Monday, July 5, 2010

Compare and Contrast: Bedazzled (1967 & 2000)

The Movie (1967): Stanley Moon (Dudley Moore) is a cook at a fast food place. Nervous, dissatisfied with his lot in life and somewhat lacking in social skills; Stanley is deeply in love with his co-worker, Margaret Spencer (Eleanor Bron). Of course, he is too scared to make conversation, and his attempt to ask her out goes badly.

A disastrous and humiliating suicide attempt is where he meets Satan, aka. George Spiggott (Peter Cook). The Devil offers Stanley a chance to get everything he’s ever wanted; seven wishes, whatever he asks for, in exchange for his soul. Of course, this being the Devil, Stanley’s wishes always turn out the exact opposite of what he’s after. With each failed wish, Stanley desperately attempts to outwit George; but the Devil and his servants, the Seven Deadly Sins, are always a few steps ahead…

The Movie (2000): Elliot Richards (Brendan Fraser) is unable to relate to people, though he desperately wants to. He tries to fit in and make friends, but he has trouble reading social cues and tends to try too hard. As a result; all his co-workers loath him and give him a hard time and he is unable to approach Alison Gardner (Frances O’Connor), the woman of his dreams. In short, Elliot is lonely and miserable.

Then one night in a bar, Elliot meets the Devil (Elizabeth Hurley). The Devil offers him a way to solve all of his problems and win Alison; in exchange for his soul she will give him seven wishes. But as the old saying goes: “be careful what you wish for, you just might get it;” and what you get might not be what you truly wanted in the first place…

Compare and Contrast: And now for something completely different, as Monty Python used to say. For this review I am going to try an idea I got from some other web sites; I will compare and contrast the movie Bedazzled and its remake. This was probably inevitable, as the majority of Hollywood’s works these days are remakes. This is an experiment, so I’m not sure how well it’s going to go. Feedback on this would be most welcome. A small warning, there will be some spoilers in this review, probably a few major ones. One more note is that I will make references to “God” as written. This isn’t a slight of anyone’s beliefs, but a concession to my own; as I tend to lean toward the polytheist end of things. No offense is meant to anyone; though I’m sure there are those who will take it just the same.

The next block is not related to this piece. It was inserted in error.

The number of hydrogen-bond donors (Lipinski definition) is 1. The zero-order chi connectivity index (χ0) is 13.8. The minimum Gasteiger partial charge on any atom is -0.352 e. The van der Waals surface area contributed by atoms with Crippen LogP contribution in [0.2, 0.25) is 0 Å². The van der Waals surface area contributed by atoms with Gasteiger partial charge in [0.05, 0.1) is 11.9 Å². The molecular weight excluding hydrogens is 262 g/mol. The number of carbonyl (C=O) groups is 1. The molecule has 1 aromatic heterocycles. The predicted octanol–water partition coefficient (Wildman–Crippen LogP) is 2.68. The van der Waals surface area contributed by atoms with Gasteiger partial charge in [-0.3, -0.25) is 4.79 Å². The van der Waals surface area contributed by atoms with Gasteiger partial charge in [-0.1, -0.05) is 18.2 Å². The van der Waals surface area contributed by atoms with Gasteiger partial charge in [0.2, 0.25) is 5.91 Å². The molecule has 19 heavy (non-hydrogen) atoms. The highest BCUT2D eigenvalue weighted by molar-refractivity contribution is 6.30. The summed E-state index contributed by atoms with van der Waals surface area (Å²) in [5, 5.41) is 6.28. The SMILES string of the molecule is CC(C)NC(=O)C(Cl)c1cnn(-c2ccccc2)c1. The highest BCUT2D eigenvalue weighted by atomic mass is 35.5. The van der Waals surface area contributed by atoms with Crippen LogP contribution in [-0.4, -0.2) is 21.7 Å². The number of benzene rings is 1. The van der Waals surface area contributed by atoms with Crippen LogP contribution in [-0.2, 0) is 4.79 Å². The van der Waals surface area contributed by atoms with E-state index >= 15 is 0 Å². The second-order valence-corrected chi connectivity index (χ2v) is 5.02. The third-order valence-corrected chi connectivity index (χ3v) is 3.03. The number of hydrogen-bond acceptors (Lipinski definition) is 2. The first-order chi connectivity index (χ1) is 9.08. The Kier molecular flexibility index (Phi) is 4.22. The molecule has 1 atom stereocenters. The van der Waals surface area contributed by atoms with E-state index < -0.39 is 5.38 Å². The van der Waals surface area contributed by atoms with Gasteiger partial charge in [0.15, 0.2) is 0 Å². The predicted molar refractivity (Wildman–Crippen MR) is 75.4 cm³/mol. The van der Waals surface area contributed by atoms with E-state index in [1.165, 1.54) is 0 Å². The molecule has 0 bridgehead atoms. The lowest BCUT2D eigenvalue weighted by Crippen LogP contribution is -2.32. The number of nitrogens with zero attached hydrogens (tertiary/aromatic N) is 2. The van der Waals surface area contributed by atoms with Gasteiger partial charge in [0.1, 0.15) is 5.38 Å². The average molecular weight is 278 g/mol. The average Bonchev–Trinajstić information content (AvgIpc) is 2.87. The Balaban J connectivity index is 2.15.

My parents have long been fans of the original Bedazzled. In fact, one of my oldest memories is of watching part of it with them on television. However, it never came out on video until the remake, so it wasn’t until late high school/early college that I got to see it. While Bedazzled is very much a product of its times, and I hesitate to call it a classic; it is definitely a very fun, well made movie. It’s obviously the result of intelligent people with a rather warped and cynical sense of humor; my kind of art.

As for the remake, it’s almost as good. I really shouldn’t have to be surprised at this; but in this age of remakes I have started to become burned out on the things. After seeing the remake of Karate Kid (which, gods help me, I may cover one day), which steals all of the best parts and major plot points of a good movie with no clue whatsoever of why they were so effective; it’s refreshing to watch a competent remake. The 2000 version of Bedazzled does follow the same basic plot structure; it even borrows a few major plot points from and makes a few obvious winks and nods to the original. However, the completed work is very much its own movie.

Probably the first major point of departure of the two movies is the general tone of the humor. The original Bedazzled is British humor; dry, acerbic and understated even as more outrĂ© events happen. Much of the comedy is based on witty lines, word-play and innuendos. The remake, being Hollywood, is much more blatant and outrageous. For an example, a comparison between the two movies’ handling of one the few wishes they both featured should suffice.